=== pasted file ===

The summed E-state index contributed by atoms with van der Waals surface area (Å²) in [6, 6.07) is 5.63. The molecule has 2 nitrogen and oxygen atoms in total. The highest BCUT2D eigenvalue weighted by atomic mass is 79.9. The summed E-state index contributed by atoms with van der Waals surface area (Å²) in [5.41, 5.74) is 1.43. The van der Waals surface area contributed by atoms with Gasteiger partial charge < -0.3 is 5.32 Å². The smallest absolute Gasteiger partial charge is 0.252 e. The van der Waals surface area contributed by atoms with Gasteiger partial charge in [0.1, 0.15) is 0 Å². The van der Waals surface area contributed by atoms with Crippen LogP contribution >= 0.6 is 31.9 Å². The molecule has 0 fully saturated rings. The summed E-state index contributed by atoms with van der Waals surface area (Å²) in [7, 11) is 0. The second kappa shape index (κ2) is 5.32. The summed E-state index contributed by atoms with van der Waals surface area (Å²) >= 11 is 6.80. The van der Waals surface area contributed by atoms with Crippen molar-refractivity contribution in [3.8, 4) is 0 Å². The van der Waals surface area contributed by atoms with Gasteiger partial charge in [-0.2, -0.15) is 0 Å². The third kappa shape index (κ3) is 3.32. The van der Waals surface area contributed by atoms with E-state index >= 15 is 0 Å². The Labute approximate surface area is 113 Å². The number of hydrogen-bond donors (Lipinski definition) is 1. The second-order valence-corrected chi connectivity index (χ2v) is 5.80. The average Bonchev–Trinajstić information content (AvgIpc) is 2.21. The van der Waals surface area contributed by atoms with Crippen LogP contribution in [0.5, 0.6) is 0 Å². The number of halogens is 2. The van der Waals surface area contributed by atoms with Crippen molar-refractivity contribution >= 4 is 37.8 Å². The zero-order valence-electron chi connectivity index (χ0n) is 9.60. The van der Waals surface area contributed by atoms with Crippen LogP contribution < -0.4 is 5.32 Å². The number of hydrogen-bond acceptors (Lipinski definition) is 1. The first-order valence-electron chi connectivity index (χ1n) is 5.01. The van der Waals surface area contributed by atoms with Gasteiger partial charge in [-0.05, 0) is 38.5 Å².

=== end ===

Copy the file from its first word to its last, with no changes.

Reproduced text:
The summed E-state index contributed by atoms with van der Waals surface area (Å²) in [6, 6.07) is 5.63. The molecule has 2 nitrogen and oxygen atoms in total. The highest BCUT2D eigenvalue weighted by atomic mass is 79.9. The summed E-state index contributed by atoms with van der Waals surface area (Å²) in [5.41, 5.74) is 1.43. The van der Waals surface area contributed by atoms with Gasteiger partial charge < -0.3 is 5.32 Å². The smallest absolute Gasteiger partial charge is 0.252 e. The van der Waals surface area contributed by atoms with Gasteiger partial charge in [0.1, 0.15) is 0 Å². The van der Waals surface area contributed by atoms with Crippen LogP contribution >= 0.6 is 31.9 Å². The molecule has 0 fully saturated rings. The summed E-state index contributed by atoms with van der Waals surface area (Å²) in [7, 11) is 0. The second kappa shape index (κ2) is 5.32. The summed E-state index contributed by atoms with van der Waals surface area (Å²) >= 11 is 6.80. The van der Waals surface area contributed by atoms with Crippen molar-refractivity contribution in [3.8, 4) is 0 Å². The van der Waals surface area contributed by atoms with Gasteiger partial charge in [-0.2, -0.15) is 0 Å². The third kappa shape index (κ3) is 3.32. The van der Waals surface area contributed by atoms with E-state index >= 15 is 0 Å². The Labute approximate surface area is 113 Å². The number of hydrogen-bond donors (Lipinski definition) is 1. The second-order valence-corrected chi connectivity index (χ2v) is 5.80. The average Bonchev–Trinajstić information content (AvgIpc) is 2.21. The van der Waals surface area contributed by atoms with Crippen LogP contribution in [0.5, 0.6) is 0 Å². The number of halogens is 2. The van der Waals surface area contributed by atoms with Crippen molar-refractivity contribution >= 4 is 37.8 Å². The zero-order valence-electron chi connectivity index (χ0n) is 9.60. The van der Waals surface area contributed by atoms with Crippen LogP contribution < -0.4 is 5.32 Å². The number of hydrogen-bond acceptors (Lipinski definition) is 1. The first-order valence-electron chi connectivity index (χ1n) is 5.01. The van der Waals surface area contributed by atoms with Gasteiger partial charge in [-0.05, 0) is 38.5 Å².